Hard News by Russell Brown


On seclusion rooms

After Kirsty Johnston revealed two weeks ago that Miramar Central School had repeatedly locked children – including an 11 year-old boy with autism –  in dark, cupboard-sized room as a punishment, the story developed quickly.

It emerged that many other schools were using the practice basically unmonitored and Education minister Hekia Parata appeared bizarrely disconnected from the situation at one school, where staff were refusing to cooperate with a police investigation into their use of restraint and seclusion. It's an appalling situation.

But I started to wonder about the basis on which these rooms had been installed in the first place. Before we were obliged to withdraw our younger son from intermediate school some years ago, we had been promised that there would be a quiet room for him to withdraw to and escape the human noise he sometimes found unbearable. It never happened.

But might at least some of these rooms have been installed for good reasons – and was there a danger of a knee-jerk reaction that might harm other familes for whom they were of benefit? Yes and yes, as it turns out.

The Ministry of Education has now cracked down on all schools using such rooms:

The ministry is now focusing on cracking down on other schools that have used seclusion rooms in the last 12 months.

The message is that all schools must stop using such rooms immediately and that Ministry of Education staff will be offering help to come up with techniques to manage students with extreme behaviour.

Meanwhile, this message from the mother of an autistic boy found its way to me:

My son's school has something which could be called a 'seclusion' room but is really a 'sensory deprivation room', a darkened room with a mattress and a hammock.

When he was younger and more volatile, I know my son was offered the room and chose to use it. He would rock in the hammock and have some calming downtime in there, soothed by the the motion and the feeling of safety, a break from his overwhelming senses.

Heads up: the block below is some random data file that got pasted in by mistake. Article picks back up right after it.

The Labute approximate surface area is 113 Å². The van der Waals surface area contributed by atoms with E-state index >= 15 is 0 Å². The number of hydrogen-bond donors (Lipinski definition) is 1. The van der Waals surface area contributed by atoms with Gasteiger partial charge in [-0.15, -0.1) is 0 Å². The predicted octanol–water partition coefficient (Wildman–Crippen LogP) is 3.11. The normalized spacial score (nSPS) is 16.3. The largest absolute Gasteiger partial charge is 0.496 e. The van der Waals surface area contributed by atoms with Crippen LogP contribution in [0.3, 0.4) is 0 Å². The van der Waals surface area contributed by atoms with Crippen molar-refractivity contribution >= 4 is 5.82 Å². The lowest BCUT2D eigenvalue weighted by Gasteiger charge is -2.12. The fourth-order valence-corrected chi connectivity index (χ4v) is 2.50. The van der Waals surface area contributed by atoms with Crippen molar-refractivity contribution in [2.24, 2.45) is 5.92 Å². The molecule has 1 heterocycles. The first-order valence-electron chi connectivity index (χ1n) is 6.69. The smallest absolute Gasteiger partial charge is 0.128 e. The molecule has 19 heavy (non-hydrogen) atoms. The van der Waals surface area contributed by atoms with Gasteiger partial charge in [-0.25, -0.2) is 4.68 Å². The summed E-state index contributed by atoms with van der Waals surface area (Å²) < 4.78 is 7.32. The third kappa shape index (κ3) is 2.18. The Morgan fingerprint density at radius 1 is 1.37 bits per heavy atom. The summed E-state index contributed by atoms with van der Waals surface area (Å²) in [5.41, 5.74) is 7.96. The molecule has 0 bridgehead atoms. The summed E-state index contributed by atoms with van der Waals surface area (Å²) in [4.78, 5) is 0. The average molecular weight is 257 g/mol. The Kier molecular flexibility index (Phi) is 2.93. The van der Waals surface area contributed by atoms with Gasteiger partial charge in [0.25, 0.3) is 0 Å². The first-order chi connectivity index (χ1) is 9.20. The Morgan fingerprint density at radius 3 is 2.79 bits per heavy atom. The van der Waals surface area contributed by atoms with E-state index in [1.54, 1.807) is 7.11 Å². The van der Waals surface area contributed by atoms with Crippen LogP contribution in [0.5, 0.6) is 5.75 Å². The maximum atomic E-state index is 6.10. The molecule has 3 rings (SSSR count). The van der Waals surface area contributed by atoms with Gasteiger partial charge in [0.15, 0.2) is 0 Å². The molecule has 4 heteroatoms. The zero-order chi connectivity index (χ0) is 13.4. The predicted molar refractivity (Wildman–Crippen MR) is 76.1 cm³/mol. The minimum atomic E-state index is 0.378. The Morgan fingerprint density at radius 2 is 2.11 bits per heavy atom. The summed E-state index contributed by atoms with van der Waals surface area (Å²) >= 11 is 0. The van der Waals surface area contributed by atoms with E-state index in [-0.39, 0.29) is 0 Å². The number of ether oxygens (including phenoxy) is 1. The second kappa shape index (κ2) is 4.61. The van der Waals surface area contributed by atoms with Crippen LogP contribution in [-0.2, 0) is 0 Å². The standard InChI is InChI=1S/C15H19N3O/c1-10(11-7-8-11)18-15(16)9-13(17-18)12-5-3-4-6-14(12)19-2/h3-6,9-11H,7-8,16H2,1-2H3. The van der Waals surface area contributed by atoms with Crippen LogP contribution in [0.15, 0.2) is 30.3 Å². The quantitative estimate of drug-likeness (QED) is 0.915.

I have also seen teacher aides use the room for students who are screaming and physically lashing out, to protect both the flailing student and themselves from harm.  The students usually calm quickly in there.

I am fine with our school's sensory deprivation room, I think it has helped both students and teacher aides deal with sensory overwhelm. The room has a window and students are allowed out when they want to come out.

I know the seclusion rooms in other schools are not necessarily the same and have not been used so well.  The point I am making is that SOME 'seclusion rooms' are designed to deal with autism's sensory processing issues and so it is not a black and white issue: aka 'all seclusion rooms are bad and staff who use them are bad people'. The teacher aides at M's school are the most caring, strong and wonderful people and I totally sanction the use of the sensory deprivation room that I have seen at our school.

Even the phrase "sensory deprivation room" sounds a bit grim: it's not as if there is no sensory stimulation, just a lot less of it. Even the darkness is relevant – some autistic people find fluourescent lighting aggravating.

The checklist is actually fairly simple. Is the use of the room discussed with parents and part of an agreed plan? Does the child find relief? Is the door unlocked? Are staff on hand?

The belated attention to unacceptable practices is, of course welcome. But having failed to monitor schools' use of what can be a helpful facility – and thus allowed the rooms to be used as a routine form of punishment, to the point where the police have had to get involved, the ministry and its minister are in danger of erring in the the other direction.

Their pressing need to get themselves off the hook risks compounding the negligence that got us to this point.

39 responses to this post

First ←Older Page 1 2 Newer→ Last